Didier Theys ran #70, the PC18-001 which in '89 was Sullivan's #1
          Kevin Cogan ran the PC18-003, one year before the Unser #25
          Tom Sneva had PC18-James Bond

          And then there was Eddie Cheever in PC18-008



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          • #50
            Another team that received PC17 chassis(es) was Walther Racing.

            They had previously purchased the McLaren that Tom Sneva broke the 200 miles per hour barrier in 1977 with. In exchange for Penske getting this car back, Walther got at least one year-old PC17 in 1989, which Phil Krueger failed to qualify with.

            Salt Walther had (presumably) the same car in 1990, but failed to qualify with it at Indianapolis and Michigan.

            In 1991, he drove a two-year old PC18 at Indianapolis, but failed to qualify once again.
            Last edited by Rhino Ryan; 08-27-2019, 11:40 PM.

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            • #51
              Originally posted by Rhino Ryan View Post
              Another team that received PC-17 chassis(es) was Walther Racing.

              They had previously purchased the McLaren that Tom Sneva broke the 200 miles per hour barrier in 1977 with. In exchange for Penske getting this car back, Walther got at least one year-old PC17 in 1989, which Phil Krueger failed to qualify with.

              Salt Walther had (presumably) the same car in 1990, but failed to qualify with it at Indianapolis and Michigan.

              In 1991, he drove a two-year old PC18 at Indianapolis, but failed to qualify once again.


              I had left out 1991 since my data is not very detailed on that. But you are right, he DNQéd a '89 PC18 that year. I have heard rumors this was an ex-Ganassi car (Maybe even of Patrick&Ganassi origin?)
              Interestig detail about that McLaren too! I can imagine once Penske changed his mind about the older cars this being one of the few non-Indy winners he dearly wanted back. Come to think of it, I would not be at all surprised if he wanted/wants the sister car of that year, driven by Andretti back as well. Though Tom was the first and only one who broke the 200 mp/h barrier in qualifying, Mario holds the record for being the first ever to be over 200, be it unofficially in May practice (Wed May 11, 77 ) in the other Penske entry.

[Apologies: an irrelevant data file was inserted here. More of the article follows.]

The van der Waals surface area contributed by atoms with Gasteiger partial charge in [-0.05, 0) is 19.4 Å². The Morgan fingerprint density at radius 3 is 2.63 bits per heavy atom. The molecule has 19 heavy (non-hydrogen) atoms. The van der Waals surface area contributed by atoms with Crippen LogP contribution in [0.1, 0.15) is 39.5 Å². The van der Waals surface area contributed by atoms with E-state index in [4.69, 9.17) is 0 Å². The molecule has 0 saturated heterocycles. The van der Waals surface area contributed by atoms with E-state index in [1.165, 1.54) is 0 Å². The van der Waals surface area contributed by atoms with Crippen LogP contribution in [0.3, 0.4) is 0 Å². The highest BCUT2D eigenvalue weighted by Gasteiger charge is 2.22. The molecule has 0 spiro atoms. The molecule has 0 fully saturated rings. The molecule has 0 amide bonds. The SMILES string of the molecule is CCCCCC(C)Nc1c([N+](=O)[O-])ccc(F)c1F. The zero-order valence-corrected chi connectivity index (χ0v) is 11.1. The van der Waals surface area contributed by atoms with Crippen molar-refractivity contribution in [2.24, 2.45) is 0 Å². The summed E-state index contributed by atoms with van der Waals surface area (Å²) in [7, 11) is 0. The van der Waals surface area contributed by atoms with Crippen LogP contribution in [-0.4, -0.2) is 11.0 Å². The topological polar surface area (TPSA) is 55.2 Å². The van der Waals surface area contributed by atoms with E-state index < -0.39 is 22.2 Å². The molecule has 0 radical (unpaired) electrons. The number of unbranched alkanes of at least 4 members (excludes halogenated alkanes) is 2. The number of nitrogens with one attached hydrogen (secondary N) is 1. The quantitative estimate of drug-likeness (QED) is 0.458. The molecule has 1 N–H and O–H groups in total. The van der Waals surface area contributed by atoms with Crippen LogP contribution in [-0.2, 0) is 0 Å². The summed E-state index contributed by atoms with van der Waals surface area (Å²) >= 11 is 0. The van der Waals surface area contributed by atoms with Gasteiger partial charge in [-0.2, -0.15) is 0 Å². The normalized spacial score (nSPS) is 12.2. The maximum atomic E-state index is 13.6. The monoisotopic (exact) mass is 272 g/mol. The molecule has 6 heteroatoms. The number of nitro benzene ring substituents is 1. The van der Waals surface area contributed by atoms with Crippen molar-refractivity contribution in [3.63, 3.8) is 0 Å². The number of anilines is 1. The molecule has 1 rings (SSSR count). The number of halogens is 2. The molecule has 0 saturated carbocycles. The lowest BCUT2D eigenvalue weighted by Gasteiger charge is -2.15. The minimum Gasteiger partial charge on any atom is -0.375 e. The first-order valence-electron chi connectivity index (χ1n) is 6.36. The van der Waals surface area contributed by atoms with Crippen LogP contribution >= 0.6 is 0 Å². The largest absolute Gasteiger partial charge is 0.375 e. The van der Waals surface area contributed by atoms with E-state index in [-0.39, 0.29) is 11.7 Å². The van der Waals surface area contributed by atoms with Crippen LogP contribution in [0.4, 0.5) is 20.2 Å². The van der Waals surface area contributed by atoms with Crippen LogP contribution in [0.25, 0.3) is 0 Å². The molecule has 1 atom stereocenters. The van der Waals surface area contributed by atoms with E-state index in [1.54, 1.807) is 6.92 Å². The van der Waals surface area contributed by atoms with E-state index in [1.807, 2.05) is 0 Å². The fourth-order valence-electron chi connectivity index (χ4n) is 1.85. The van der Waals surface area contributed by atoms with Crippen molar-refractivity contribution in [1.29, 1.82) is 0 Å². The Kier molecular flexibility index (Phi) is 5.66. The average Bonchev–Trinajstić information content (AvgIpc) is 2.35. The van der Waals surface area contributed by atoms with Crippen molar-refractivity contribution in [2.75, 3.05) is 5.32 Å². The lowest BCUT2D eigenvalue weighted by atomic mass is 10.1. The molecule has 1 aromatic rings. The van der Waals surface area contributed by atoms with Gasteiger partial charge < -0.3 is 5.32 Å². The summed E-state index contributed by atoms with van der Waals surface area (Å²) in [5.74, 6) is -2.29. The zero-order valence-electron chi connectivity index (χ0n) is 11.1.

If he doesn't have the CAM2 car back already, it is one I can imagine him wanting that one back too.

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              • #52
                Originally posted by Rhino Ryan View Post

                Salt Walther had (presumably) the same car in 1990, but failed to qualify with it at Indianapolis and Michigan.
                I thought he qualified at Michigan, but withdrew the morning of the race.

                http://www.honorflight.org/

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                • #53
                  Originally posted by RacingPortaJohn View Post

                  I thought he qualified at Michigan, but withdrew the morning of the race.
                  According the CART 90/91 annual, Walther did not put down a qualifying speed but neitehr did Guerrero (st 25 fin 5 ) and Raul Boesel (st 24 fin 9 ) as well as Tiny Bettenhausen (st 23 fin 22 ) and Buddy Lazier (st 26 fin 26) Tero Palmrorth and Al Unser Sr had no times and didn't start either. In the case of Al Unser not that strange because he wrecked his car and broke a leg.